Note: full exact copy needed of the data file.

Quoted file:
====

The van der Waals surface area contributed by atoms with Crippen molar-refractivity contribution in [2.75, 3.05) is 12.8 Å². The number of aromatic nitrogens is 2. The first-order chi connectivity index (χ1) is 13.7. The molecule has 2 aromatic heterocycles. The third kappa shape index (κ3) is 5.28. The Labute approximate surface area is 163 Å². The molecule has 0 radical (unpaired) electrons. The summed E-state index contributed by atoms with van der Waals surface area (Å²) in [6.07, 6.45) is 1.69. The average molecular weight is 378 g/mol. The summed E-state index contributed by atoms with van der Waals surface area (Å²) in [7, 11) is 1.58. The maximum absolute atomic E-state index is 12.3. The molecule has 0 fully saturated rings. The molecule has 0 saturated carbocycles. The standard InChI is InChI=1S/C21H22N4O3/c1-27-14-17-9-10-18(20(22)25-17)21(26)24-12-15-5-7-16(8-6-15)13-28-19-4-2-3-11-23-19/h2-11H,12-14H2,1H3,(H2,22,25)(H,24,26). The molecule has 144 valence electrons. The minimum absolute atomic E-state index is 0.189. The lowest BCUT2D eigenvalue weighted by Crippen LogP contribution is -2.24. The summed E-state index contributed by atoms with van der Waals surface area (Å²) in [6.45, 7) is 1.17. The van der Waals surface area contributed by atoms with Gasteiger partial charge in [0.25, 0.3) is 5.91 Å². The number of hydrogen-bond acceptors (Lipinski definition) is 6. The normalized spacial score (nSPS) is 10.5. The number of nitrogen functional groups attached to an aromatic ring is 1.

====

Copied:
The van der Waals surface area contributed by atoms with Crippen molar-refractivity contribution in [2.75, 3.05) is 12.8 Å². The number of aromatic nitrogens is 2. The first-order chi connectivity index (χ1) is 13.7. The molecule has 2 aromatic heterocycles. The third kappa shape index (κ3) is 5.28. The Labute approximate surface area is 163 Å². The molecule has 0 radical (unpaired) electrons. The summed E-state index contributed by atoms with van der Waals surface area (Å²) in [6.07, 6.45) is 1.69. The average molecular weight is 378 g/mol. The summed E-state index contributed by atoms with van der Waals surface area (Å²) in [7, 11) is 1.58. The maximum absolute atomic E-state index is 12.3. The molecule has 0 fully saturated rings. The molecule has 0 saturated carbocycles. The standard InChI is InChI=1S/C21H22N4O3/c1-27-14-17-9-10-18(20(22)25-17)21(26)24-12-15-5-7-16(8-6-15)13-28-19-4-2-3-11-23-19/h2-11H,12-14H2,1H3,(H2,22,25)(H,24,26). The molecule has 144 valence electrons. The minimum absolute atomic E-state index is 0.189. The lowest BCUT2D eigenvalue weighted by Crippen LogP contribution is -2.24. The summed E-state index contributed by atoms with van der Waals surface area (Å²) in [6.45, 7) is 1.17. The van der Waals surface area contributed by atoms with Gasteiger partial charge in [0.25, 0.3) is 5.91 Å². The number of hydrogen-bond acceptors (Lipinski definition) is 6. The normalized spacial score (nSPS) is 10.5. The number of nitrogen functional groups attached to an aromatic ring is 1.